Several analyses make clear that electrification of commercial and residential buildings will play a predominant role in achieving state climate goals. Take New Jersey, for example, where residential and commercial buildings account for the second largest share of the state’s greenhouse gas emissions. According to modeling done by the state, in order to achieve its climate goals of 80% emission reductions by 2050, residential and commercial sector emissions must be reduced by 89%.

To achieve this level of emission reductions, New Jersey has found that “policies requiring net-zero emissions for new construction must be paired with aggressive requirements for electrification of older residential and commercial buildings as soon as practicable.” In other words, the last thing we should be doing is fighting efforts to electrify.

Read More »

Also posted in Gas to Clean, Natural Gas, New Jersey, New York / Comments are closed

Maximizing the historic job creation opportunity waiting in our nation’s old and leaking oil and gas wells

After over 150 years of boom and bust oil and gas development, there are over a million inactive, unplugged oil and gas wells across the country. A new study published in the journal Elementa describes how, when not properly plugged, these wells can contaminate groundwater and emit methane as well as harmful chemicals into the atmosphere that endanger the economy and public health in communities where they are found. It also provides suggestions for how to maximize the environmental benefits of efforts to plug these wells.

There are 57,000 documented “orphan” wells across the country, meaning they have no owner of record, at least not one that’s still in business, and hundreds of thousands more orphan wells that are not documented. State, federal and tribal governments are left with the responsibility of plugging these wells – some of which have been abandoned for decades.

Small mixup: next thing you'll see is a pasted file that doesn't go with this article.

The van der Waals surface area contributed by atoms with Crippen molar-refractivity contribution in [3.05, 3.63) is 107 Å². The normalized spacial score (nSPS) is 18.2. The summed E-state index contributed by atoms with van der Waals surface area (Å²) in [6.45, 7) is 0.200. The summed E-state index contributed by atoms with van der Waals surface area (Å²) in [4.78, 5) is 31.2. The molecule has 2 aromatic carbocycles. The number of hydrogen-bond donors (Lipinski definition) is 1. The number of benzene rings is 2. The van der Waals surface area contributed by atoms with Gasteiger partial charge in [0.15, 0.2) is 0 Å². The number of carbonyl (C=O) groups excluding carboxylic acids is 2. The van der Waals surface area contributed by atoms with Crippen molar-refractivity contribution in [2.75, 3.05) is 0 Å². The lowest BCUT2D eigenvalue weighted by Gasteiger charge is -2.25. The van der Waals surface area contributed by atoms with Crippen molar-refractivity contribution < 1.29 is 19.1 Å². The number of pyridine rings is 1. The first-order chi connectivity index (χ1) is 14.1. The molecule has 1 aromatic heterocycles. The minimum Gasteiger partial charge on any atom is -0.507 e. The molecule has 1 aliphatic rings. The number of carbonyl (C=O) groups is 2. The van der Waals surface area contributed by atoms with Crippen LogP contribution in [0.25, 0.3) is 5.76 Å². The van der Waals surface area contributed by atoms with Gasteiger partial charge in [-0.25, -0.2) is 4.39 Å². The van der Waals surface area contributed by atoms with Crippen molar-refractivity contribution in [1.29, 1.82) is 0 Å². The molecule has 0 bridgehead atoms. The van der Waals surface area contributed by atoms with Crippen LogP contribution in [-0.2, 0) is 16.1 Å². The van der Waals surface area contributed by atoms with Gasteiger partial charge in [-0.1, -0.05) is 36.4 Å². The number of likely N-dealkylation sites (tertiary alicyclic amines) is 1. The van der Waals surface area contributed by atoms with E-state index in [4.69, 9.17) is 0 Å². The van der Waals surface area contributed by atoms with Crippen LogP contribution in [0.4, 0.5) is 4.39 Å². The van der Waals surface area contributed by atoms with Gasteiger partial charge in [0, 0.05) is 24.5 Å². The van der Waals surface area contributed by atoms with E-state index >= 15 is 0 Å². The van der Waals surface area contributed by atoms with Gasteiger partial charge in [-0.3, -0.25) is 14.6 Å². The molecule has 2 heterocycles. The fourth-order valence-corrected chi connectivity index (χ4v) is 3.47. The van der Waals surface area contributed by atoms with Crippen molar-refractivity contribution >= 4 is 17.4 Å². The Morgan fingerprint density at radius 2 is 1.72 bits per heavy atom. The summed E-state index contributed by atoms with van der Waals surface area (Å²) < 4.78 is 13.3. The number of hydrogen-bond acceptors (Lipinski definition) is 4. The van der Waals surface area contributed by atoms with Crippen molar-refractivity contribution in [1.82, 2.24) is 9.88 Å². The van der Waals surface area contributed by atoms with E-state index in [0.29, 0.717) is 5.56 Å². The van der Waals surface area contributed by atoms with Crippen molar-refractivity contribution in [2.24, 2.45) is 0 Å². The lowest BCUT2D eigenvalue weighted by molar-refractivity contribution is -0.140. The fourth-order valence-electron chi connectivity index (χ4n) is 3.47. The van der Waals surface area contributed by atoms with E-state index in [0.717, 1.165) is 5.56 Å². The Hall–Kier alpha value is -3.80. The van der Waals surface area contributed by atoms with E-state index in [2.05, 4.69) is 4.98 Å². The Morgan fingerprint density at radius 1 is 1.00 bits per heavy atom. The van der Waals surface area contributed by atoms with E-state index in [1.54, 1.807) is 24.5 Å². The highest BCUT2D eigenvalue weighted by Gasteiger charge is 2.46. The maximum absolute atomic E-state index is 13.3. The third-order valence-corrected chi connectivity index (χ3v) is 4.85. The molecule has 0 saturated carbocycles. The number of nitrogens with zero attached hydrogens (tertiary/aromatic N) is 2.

Read More »

Also posted in Natural Gas, Pennsylvania / Comments are closed

New innovative tool empowers utilities to reduce emissions in investment planning

By Erin Murphy and Christie Hicks

As the United States moves toward decarbonization, cities and states must use all means available to reduce climate pollution, and natural gas utilities should be at the forefront of this rapid energy transition. Gas utilities are the subject of increasing scrutiny because plans to expand and fortify their infrastructure could lock in greenhouse gas emissions and costs for decades. As the industry reckons with its role in a decarbonized future, advocates, utilities and regulators alike are calling for a carefully-managed transition that avoids costly long-term investments. New York has been at the forefront of this effort, seeking to balance ambitious climate goals with outdated natural gas investment planning processes.

To help utility planners align business decisions with environmental targets, EDF engaged MJ Bradley and Associates to develop the Gas Company Climate Planning Tool, an innovative new framework for New York and other states.

Read More »

Also posted in Gas to Clean, General, Natural Gas, New York / Comments are closed